This article was posted on "Lost and Found Ohio"'s myspace blog. I'm not sure who originally wrote it.
SOUTHINGTON, Conn. - A Hollywood horror film that depicts the alleged haunting of a former funeral parlor in central Connecticut is turning into a nightmare for the home's current owners and their neighbors.
The movie, "A Haunting in Connecticut," doesn't open until Friday, but curious fans are already making a beeline for the Southington home that inspired the movie.
"It's just been really, really stressful," said Susan Trotta-Smith, who bought the home 10 years ago with her husband. "It's been a total change from a very quiet house in a very quiet neighborhood to looking out the window and seeing cars stopping all the time. It's been very, very stressful, and sometimes worrisome."
The family has never seen anything unusual inside their five-bedroom, two-family white wood-frame house and does not believe the property was haunted.
"It's got beautiful woodwork, and there is a nice warm feeling to the house," Trotta-Smith said. "Because it was a funeral home , the upstairs apartment is much more spacious. It's like two full houses , and it has a beautiful yard, too."
The movie, starring Virginia Madsen and Kyle Gallner and released by Lionsgate, is loosely based on stories that revolved around the house in the 1980s.
The residents at the time, the Snedeker family , claimed their son would hear strange noises in his basement bedroom, which once held casket displays and was near the old embalming room. He also claimed to see shadows on the wall of people who were not there. A niece visiting the home said she felt hands on her body as she tried to sleep, and her covers levitated.
The family brought in Ed and Lorraine Warren , self-described paranormal researchers, who became famous for documenting the alleged " Amityville Horror " haunting of a home on Long Island.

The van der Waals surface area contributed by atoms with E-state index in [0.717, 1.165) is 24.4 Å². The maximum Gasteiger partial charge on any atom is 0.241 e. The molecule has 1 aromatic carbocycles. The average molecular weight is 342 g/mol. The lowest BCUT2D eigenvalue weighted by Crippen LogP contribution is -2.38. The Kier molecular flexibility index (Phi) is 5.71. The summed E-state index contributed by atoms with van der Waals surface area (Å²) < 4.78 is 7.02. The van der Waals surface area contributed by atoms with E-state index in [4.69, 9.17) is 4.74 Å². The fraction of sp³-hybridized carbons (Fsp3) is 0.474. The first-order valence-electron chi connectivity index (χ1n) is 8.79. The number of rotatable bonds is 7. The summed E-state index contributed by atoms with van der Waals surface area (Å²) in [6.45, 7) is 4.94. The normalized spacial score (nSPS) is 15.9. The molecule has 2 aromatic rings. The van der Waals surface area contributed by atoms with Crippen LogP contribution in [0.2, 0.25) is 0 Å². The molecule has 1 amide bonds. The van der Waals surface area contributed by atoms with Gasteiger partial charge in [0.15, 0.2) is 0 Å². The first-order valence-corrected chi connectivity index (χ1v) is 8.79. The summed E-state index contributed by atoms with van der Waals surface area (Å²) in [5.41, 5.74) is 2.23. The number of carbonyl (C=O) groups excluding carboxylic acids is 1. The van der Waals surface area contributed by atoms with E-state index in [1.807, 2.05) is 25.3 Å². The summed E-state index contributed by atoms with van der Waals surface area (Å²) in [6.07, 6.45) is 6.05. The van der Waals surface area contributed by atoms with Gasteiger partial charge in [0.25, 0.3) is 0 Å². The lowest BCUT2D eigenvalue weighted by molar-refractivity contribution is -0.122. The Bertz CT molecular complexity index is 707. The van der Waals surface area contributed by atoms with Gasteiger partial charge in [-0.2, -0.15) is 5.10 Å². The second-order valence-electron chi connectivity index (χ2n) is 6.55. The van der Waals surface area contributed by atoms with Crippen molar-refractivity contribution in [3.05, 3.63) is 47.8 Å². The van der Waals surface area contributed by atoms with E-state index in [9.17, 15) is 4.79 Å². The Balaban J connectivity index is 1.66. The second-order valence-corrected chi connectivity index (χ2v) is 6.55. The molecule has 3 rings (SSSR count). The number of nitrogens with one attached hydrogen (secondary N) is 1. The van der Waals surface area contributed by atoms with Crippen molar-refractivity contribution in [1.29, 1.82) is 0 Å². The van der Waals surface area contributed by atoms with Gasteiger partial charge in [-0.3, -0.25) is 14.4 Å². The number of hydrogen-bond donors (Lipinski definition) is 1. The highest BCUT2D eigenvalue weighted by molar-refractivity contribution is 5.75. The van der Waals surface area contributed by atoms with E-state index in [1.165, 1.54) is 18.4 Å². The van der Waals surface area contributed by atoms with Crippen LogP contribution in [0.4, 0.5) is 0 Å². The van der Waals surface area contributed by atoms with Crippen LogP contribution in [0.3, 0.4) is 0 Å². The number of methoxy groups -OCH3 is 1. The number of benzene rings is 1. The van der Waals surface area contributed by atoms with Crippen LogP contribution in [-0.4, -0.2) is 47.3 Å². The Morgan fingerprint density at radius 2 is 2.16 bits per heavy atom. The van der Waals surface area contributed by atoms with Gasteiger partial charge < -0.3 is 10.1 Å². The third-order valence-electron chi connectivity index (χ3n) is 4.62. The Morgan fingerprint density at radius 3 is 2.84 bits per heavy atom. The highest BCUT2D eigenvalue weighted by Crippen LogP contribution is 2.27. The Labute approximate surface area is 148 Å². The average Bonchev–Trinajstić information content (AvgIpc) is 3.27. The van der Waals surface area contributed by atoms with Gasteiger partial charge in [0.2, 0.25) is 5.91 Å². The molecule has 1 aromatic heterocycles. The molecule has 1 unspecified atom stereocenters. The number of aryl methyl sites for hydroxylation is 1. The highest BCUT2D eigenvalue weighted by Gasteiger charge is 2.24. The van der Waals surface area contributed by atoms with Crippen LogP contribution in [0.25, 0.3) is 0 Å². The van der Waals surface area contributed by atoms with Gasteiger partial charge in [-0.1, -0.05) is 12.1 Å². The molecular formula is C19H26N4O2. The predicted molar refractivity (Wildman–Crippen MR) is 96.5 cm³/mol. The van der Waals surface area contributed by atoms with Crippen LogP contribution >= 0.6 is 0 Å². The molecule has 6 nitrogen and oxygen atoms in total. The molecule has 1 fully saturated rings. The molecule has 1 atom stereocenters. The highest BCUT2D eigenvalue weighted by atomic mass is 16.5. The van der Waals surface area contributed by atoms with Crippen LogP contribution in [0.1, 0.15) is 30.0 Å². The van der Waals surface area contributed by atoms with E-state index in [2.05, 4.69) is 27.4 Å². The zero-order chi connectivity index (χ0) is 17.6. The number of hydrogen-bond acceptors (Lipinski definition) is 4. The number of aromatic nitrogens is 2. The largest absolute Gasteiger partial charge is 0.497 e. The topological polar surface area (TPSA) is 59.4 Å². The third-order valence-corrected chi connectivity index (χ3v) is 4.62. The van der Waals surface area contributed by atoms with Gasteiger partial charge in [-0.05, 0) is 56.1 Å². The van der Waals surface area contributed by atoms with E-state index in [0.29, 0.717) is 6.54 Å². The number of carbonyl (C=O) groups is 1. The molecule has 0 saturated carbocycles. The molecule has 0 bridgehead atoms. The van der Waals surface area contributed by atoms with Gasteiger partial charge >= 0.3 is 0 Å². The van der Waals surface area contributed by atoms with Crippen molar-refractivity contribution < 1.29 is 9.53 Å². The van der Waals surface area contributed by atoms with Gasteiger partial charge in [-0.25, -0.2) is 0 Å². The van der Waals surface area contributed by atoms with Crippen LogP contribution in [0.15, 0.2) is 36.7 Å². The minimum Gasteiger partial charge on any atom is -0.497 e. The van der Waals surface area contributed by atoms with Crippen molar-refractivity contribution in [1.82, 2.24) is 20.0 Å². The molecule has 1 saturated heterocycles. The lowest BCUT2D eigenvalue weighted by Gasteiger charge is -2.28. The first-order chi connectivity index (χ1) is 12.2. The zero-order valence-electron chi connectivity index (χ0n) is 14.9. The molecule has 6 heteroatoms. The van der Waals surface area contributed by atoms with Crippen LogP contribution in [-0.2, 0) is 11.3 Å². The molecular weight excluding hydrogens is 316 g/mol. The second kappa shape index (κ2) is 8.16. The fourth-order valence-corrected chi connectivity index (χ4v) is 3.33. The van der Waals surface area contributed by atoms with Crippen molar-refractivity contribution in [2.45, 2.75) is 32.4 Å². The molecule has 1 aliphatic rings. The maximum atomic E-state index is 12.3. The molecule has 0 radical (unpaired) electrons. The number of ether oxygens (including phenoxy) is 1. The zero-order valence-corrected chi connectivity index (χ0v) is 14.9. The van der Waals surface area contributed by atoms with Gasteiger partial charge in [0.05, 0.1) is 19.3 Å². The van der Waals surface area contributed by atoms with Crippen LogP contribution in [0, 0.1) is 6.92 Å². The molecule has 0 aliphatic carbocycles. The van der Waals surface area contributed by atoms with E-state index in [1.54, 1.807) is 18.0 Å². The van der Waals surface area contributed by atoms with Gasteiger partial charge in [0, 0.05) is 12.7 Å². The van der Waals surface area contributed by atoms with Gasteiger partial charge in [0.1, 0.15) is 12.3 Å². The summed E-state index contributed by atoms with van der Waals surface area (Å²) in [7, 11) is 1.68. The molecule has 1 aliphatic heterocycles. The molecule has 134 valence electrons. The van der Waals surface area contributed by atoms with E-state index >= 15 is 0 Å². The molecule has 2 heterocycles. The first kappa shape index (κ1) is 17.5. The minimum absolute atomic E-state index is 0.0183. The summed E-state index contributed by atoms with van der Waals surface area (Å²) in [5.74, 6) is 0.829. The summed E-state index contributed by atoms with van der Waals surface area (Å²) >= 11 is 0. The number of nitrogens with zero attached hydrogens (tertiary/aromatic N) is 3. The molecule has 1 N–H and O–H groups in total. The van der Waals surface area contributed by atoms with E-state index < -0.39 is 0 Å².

Lorraine Warren says she felt an evil presence in the Southington home and experienced the haunting herself when she spent a night there.
"In the master bedroom, there was a trap door where the coffins were brought up," she said. "And during the night, you would hear that chain hoist, as if a coffin were being brought up. But when Ed went to check, there was nobody down there."
Warren, whose husband died in 2006, has nothing to do with the movie. She said the house was "cleared" of the evil presence after a seance in 1988. A book and a television documentary followed.
The current owners, who rent out part of the home to another family, have removed the street number from the house and posted "no trespassing" signs. Trotta-Smith says they are concerned about the four children who live there.
"Most people are respectful. They stay on the road. They might take a picture," Trotta-Smith said. "But we have had a few problems with people kind of rudely coming up to the door and scaring our kids, telling them the house is haunted."
Police have added extra patrols to the neighborhood.
"There are creatures looming in the night but not inside the house," Southington police Sgt. Lowell DePalma said. "They happen to be people who are trespassing on the property, looking in windows and that kind of stuff. People are going to be disappointed. There are no ghosts."
Alison Taylor , 37, drove from her home in East Hartford with her camera after seeing a show about the haunting on the Discovery Channel and hearing about the new movie.
"I'm very intrigued," she said. "I figured since it was close, I could come. A lot of people are so skeptical, but I'm not. I'm sure some things are made up to make the movie look better, but I think it's great."
Katherine Altemus, who lives across the street, shoos curious onlookers away. She believes the ghost stories were a hoax.
"It's disgraceful," she said. "None of the haunting took place, and now it's ruining the lives of that wonderful young family that lives there."
Calls to the Snedeker family were returned by the film production company , who said they would attempt to arrange an interview.
Film producer Andrew Trapani said he believed the mother, Carmen Snedeker, was very credible, and believes the film does a good job depicting what her family went through. The movie was filmed in Teulon, Manitoba.
He said the names of the family and town in the film were fictionalized, in part to try and keep unwanted attention away from the real home. The Snedekers and Southington are identified on the film's Web site.
"We certainly didn't set out to upset anyone or have anyone show up at their home," he said. "I think in this case, this particular supernatural haunting had a much larger following than even I had anticipated."
Trotta-Smith said she's working with the police but has no plans to put up a fence. She said she just wants a normal life in the house, but she's not sure that will be possible if the movie becomes a big hit.
"I'm a little worried about this Halloween because I imagine that's when they will release the DVD and get everyone worked up again."